Seizures were reported in 12 patients and included atonic, generalized tonic-clonic, focal, and absence. Seizures were managed with standard anticonvulsive therapies and did not result in discontinuation of Brineura treatment.
In clinical studies with Brineura, device-related adverse reactions were reported in 12 patients and included infection, delivery system–related complications, and pleocytosis. Intraventricular access device-related CNS infections were observed in 2 patients; antibiotics were administered, the intraventricular access device was replaced, and treatment continued. Device-related complications did not result in discontinuation of Brineura treatment. Other device-related adverse reactions included 1 patient with leakage of the intraventricular access device and 1 with pleocytosis.
Hematoma adverse reactions were reported in 5 patients and presented as hematoma, post procedural hematoma, traumatic hematoma, and subdural hematoma. Hematomas did not require treatment and did not interfere with Brineura infusion.
Anti-drug antibodies (ADAs) were detected in serum (79%) and CSF (33.3%) in patients treated with Brineura. No association was found between serum or CSF ADA titers and incidence or severity of hypersensitivity.
Intraventricular access device-related infections, including sub-clinical infections and meningitis, have been observed in patients treated with Brineura. Meningitis may present with the following symptoms: fever, headache, neck stiffness, light sensitivity, nausea, vomiting, and change in mental status. In clinical studies, antibiotics were administered, the intraventricular access device was replaced, and the patient continued on Brineura treatment.
Inform caregivers of the signs and symptoms of anaphylaxis, hypotension, bradycardia, and device-related complications and meningitis. Instruct them to seek immediate medical care should any of these signs and symptoms occur.
To report SUSPECTED ADVERSE REACTIONS, contact BioMarin Pharmaceutical Inc. at 1-866-906-6100, or FDA at 1-800-FDA-1088, or go to www.fda.gov/medwatch.
Please see accompanying full Prescribing Information, or visit www.Brineura.com.
Indication
Brineura® (cerliponase alfa) is a prescription medication used to slow loss of ability to walk or crawl (ambulation) in symptomatic pediatric patients 3 years of age and older with late infantile neuronal ceroid lipofuscinosis type 2 (CLN2), also known as tripeptidyl peptidase 1 (TPP1) deficiency.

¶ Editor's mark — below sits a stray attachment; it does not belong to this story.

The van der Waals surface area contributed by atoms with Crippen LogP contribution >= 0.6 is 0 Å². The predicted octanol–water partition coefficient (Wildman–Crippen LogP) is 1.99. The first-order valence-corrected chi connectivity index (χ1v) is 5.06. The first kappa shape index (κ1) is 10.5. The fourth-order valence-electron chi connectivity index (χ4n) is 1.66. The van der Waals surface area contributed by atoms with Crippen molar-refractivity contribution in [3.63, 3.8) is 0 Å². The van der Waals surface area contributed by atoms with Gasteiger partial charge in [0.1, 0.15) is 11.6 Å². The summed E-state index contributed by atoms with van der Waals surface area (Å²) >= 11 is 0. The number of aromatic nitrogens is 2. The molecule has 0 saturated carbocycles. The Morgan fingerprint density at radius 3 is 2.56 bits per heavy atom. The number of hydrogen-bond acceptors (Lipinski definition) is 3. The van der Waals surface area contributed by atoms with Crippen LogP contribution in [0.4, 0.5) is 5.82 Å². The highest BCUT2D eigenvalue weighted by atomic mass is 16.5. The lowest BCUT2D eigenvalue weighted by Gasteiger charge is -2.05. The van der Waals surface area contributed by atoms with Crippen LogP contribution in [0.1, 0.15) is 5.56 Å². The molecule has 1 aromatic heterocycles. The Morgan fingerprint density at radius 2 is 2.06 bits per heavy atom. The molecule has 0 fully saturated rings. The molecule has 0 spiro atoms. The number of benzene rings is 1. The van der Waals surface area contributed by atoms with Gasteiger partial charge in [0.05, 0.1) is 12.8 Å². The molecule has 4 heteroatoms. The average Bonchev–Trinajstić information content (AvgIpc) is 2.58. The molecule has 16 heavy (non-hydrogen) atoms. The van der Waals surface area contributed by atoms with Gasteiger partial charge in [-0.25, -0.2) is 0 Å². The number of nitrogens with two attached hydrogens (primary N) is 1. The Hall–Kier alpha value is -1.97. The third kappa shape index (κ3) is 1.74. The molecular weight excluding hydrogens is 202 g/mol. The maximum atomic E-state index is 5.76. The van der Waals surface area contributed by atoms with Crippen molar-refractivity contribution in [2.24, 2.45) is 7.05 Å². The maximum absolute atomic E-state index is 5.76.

Important Safety Information
Brineura is a prescription medicine. Before treatment with Brineura, it is important to discuss your child’s medical history with their doctor. Tell the doctor if they are sick or taking any medication and if they are allergic to any medicines. Your child’s doctor will decide if Brineura is right for them. If you have questions or would like more information about Brineura, contact your child’s doctor.
Brineura is only given by infusion into the fluid of the brain (known as an intraventricular injection) and using sterile technique to reduce the risk of infection. An intraventricular access device or port must be in place at least 5 to 7 days prior to the first infusion. Intraventricular access device-related infections, including meningitis, were observed with Brineura treatment. If any signs of infection or meningitis occur, contact your child’s doctor immediately. Signs and symptoms of meningitis include but are not limited to fever, headache, neck stiffness, light sensitivity, nausea, vomiting and change in mental status.
Your child’s doctor may consider replacing your child’s intraventricular access device before the fourth year of treatment with Brineura, because the device may deteriorate due to repeated use.
Brineura should not be used in patients with active intraventricular access device-related complications (e.g., leakage, device failure, or device-related infection, including meningitis) and with shunts used to drain extra fluid around the brain.
Low blood pressure and/or slow heart rate may occur during and following the Brineura infusion. Contact your child’s doctor immediately if these reactions occur.
Undesirable or hypersensitivity reactions related to Brineura treatment, including fever, vomiting, and irritability, may occur during treatment and as late as 24 hours after infusion. Your child may receive medication such as antihistamines before Brineura infusions to reduce the risk of reactions. Serious and severe allergic reactions (anaphylaxis) may occur. If a reaction occurs, the infusion will be stopped and your child may be given additional medication. If a severe reaction occurs, the infusion will be stopped and your child will receive appropriate medical treatment. If any signs of anaphylaxis occur, immediately seek medical care.
Safety and effectiveness in pediatric patients below 3 years of age have not been established.
The most common side effects reported during Brineura infusions included fever, problems with the electrical activity of the heart, decreased or increased protein in the fluid of the brain, vomiting, seizures, hypersensitivity, collection of blood outside of blood vessels (hematoma), headache, irritability, and increased white blood cell count in the fluid of the brain, device-related infection, slow heart rate, feeling jittery, and low blood pressure. Intraventricular device-related side effects included infection, delivery system-related complications, and increased white blood cell count in fluid of the brain.
These are not all of the possible side effects with Brineura. Talk to your child’s doctor if they have any symptoms that bother them or that do not go away.
Call your doctor for medical advice about side effects. You may report side effects to BioMarin Pharmaceutical Inc. at 1-866-906-6100, or the FDA at 1-800-FDA-1088 or go to www.fda.gov/medwatch.
Please see accompanying full Prescribing Information, or visit www.Brineura.com.